The residents who did not wait, however, “are just crushed” by what they’re finding upon their return, 6th Ward Councilman Tim Mancuso said Wednesday.
And regardless of property damage, no one can drink tap water in the resort until results — expected today — assuage concerns that Sandy caused a breach of the water supply. In the meantime, people must boil tap water for three minutes before using it for drinking or cooking, according to an Atlantic City Municipal Utilities Authority advisory issued Tuesday.
The storm made potential contamination an issue for drinking water supplies statewide, so Christie issued an executive order Wednesday prohibiting using water for landscaping and washing sidewalks and cars, and urging conservation for bathing and other uses.
If tests indicate water will be undrinkable for an extended duration, Atlantic City residents will have access to water through distribution points, Office of Emergency Management Director Tom Foley said.
Some local businesses reopened Wednesday, allowing people to buy bottled water, food, cigarettes, batteries and meet other needs they considered essential.
The Seven-11 near Morris and Atlantic avenues was among the first back in business Wednesday morning. More than a dozen convenience stores opened over the course of the day, drawing people in droves to stock up.
Junior Barsoom, manager of the Venus Food Market location within Lighthouse Plaza on Atlantic between Vermont and Connecticut avenues, said his business Wednesday was double its normal volume.
Barsoom also discounted items between 10 and 15 percent, in part because downed phone lines prevented him from running credit cards and customers from using the ATM.
People treated one another kindly, exchanging quiet greetings and small smiles as they waited patiently in long lines.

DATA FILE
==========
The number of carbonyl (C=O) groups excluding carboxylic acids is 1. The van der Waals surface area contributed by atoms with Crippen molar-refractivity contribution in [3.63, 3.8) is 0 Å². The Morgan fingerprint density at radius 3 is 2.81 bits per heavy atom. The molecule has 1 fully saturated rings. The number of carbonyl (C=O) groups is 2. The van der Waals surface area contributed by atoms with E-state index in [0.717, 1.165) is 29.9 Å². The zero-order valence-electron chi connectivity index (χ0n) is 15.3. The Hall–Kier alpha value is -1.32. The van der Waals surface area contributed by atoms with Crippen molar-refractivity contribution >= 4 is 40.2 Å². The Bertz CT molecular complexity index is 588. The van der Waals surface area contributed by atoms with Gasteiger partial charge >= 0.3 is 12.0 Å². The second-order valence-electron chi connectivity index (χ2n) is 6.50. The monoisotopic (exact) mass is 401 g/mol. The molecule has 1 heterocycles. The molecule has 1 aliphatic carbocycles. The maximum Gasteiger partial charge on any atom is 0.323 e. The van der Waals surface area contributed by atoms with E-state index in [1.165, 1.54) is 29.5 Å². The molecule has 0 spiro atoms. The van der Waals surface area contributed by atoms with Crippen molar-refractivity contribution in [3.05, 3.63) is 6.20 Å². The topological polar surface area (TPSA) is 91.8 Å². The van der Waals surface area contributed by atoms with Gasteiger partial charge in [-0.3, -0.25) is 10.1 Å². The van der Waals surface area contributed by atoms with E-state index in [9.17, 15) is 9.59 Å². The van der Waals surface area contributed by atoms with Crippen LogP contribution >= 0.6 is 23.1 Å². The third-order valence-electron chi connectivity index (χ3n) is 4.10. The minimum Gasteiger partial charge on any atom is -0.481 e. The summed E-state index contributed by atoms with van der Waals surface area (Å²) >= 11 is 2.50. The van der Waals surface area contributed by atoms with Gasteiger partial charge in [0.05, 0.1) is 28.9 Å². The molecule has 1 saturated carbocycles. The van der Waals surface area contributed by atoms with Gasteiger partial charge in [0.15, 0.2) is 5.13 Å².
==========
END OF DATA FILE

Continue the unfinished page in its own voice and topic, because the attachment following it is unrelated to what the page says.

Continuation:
One exception, however, was a man who attempted to steal food from the shelves inside the Morris Avenue Seven-11. He was chased out by a worker taking inventory.
“C’mon, man,” the would-be thief complained as he slunk out of the store.
In the store’s atrium, people lined up for access to a power outlet where they stood charging their phones two at a time.
One was Alvin Moore, a 62-year-old commercial fisherman who traveled from his home in Cape May to ride out the storm with his granddaughter in her Atlantic City apartment.
Moore was angry because he felt the evacuation was unnecessary — simply a revenue generator for the government, he said.
“They’re going to get new cars, new equipment, overtime,” Moore said. “I’m not going to get a penny for my food that went bad, or anything else.”
Moore was one of many whose car was flooded out during the storm.
The DiCioccio family, however, was spared that expense because they parked their cars in a casino parking garage and avoided the potential tickets and towing fees they risked by doing so.
Beth DiCioccio’s husband, Richard, was choked up as the couple spoke to their neighbors.
“Thank God for my brother and sister-in-law, and my boys — they were amazing,” Richard DiCioccio said.
The couple seemed relieved and heartened by their children Nick, 17, and Rich, 21, and their steady, optimistic resolve. That resilience the governor spoke of.
“I know my parents are really upset, but it’s just new Sheetrock and floors,” Rich DiCioccio said. “I can (replace) that, do the whole living room, for just a couple hundred dollars.”